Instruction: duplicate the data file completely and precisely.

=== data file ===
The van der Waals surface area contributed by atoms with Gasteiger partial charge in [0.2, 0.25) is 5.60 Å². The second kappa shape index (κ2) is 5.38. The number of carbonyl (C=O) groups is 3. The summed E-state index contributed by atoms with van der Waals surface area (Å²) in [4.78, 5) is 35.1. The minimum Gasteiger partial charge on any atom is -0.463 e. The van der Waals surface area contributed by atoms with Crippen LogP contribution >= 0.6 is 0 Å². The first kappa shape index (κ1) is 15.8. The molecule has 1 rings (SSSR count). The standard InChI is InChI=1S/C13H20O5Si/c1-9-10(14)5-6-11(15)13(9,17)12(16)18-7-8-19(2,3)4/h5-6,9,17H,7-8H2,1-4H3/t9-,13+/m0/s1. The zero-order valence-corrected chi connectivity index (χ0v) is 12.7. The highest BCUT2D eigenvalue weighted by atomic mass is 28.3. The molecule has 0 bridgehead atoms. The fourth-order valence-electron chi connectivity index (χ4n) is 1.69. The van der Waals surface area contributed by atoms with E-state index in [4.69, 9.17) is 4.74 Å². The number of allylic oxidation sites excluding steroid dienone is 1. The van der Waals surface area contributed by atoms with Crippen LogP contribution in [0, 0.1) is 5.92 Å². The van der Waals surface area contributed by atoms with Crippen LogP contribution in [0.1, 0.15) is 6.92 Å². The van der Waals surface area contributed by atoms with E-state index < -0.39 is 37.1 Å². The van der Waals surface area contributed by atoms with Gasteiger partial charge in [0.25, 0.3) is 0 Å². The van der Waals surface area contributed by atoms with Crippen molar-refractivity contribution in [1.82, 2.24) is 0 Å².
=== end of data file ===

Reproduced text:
The van der Waals surface area contributed by atoms with Gasteiger partial charge in [0.2, 0.25) is 5.60 Å². The second kappa shape index (κ2) is 5.38. The number of carbonyl (C=O) groups is 3. The summed E-state index contributed by atoms with van der Waals surface area (Å²) in [4.78, 5) is 35.1. The minimum Gasteiger partial charge on any atom is -0.463 e. The van der Waals surface area contributed by atoms with Crippen LogP contribution >= 0.6 is 0 Å². The first kappa shape index (κ1) is 15.8. The molecule has 1 rings (SSSR count). The standard InChI is InChI=1S/C13H20O5Si/c1-9-10(14)5-6-11(15)13(9,17)12(16)18-7-8-19(2,3)4/h5-6,9,17H,7-8H2,1-4H3/t9-,13+/m0/s1. The zero-order valence-corrected chi connectivity index (χ0v) is 12.7. The highest BCUT2D eigenvalue weighted by atomic mass is 28.3. The molecule has 0 bridgehead atoms. The fourth-order valence-electron chi connectivity index (χ4n) is 1.69. The van der Waals surface area contributed by atoms with E-state index in [4.69, 9.17) is 4.74 Å². The number of allylic oxidation sites excluding steroid dienone is 1. The van der Waals surface area contributed by atoms with Crippen LogP contribution in [0, 0.1) is 5.92 Å². The van der Waals surface area contributed by atoms with Crippen LogP contribution in [0.1, 0.15) is 6.92 Å². The van der Waals surface area contributed by atoms with E-state index < -0.39 is 37.1 Å². The van der Waals surface area contributed by atoms with Gasteiger partial charge in [0.25, 0.3) is 0 Å². The van der Waals surface area contributed by atoms with Crippen molar-refractivity contribution in [1.82, 2.24) is 0 Å².